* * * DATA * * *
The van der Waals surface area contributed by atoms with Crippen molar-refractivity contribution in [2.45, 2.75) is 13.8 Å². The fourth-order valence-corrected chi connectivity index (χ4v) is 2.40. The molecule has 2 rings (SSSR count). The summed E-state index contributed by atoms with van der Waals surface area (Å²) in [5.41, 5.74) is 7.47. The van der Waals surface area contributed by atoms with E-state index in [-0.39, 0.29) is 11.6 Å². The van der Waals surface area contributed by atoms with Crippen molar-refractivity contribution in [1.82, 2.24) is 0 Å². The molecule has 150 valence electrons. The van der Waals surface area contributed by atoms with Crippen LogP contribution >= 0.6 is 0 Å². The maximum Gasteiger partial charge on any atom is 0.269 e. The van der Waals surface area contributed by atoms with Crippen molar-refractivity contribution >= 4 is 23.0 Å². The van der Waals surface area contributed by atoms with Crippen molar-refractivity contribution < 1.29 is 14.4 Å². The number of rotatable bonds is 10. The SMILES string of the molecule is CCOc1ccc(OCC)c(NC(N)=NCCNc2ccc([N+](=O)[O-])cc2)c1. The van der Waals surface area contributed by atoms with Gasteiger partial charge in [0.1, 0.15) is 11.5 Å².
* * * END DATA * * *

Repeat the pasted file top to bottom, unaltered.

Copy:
The van der Waals surface area contributed by atoms with Crippen molar-refractivity contribution in [2.45, 2.75) is 13.8 Å². The fourth-order valence-corrected chi connectivity index (χ4v) is 2.40. The molecule has 2 rings (SSSR count). The summed E-state index contributed by atoms with van der Waals surface area (Å²) in [5.41, 5.74) is 7.47. The van der Waals surface area contributed by atoms with E-state index in [-0.39, 0.29) is 11.6 Å². The van der Waals surface area contributed by atoms with Crippen molar-refractivity contribution in [1.82, 2.24) is 0 Å². The molecule has 150 valence electrons. The van der Waals surface area contributed by atoms with Crippen LogP contribution >= 0.6 is 0 Å². The maximum Gasteiger partial charge on any atom is 0.269 e. The van der Waals surface area contributed by atoms with Crippen molar-refractivity contribution >= 4 is 23.0 Å². The van der Waals surface area contributed by atoms with Crippen molar-refractivity contribution < 1.29 is 14.4 Å². The number of rotatable bonds is 10. The SMILES string of the molecule is CCOc1ccc(OCC)c(NC(N)=NCCNc2ccc([N+](=O)[O-])cc2)c1. The van der Waals surface area contributed by atoms with Gasteiger partial charge in [0.1, 0.15) is 11.5 Å².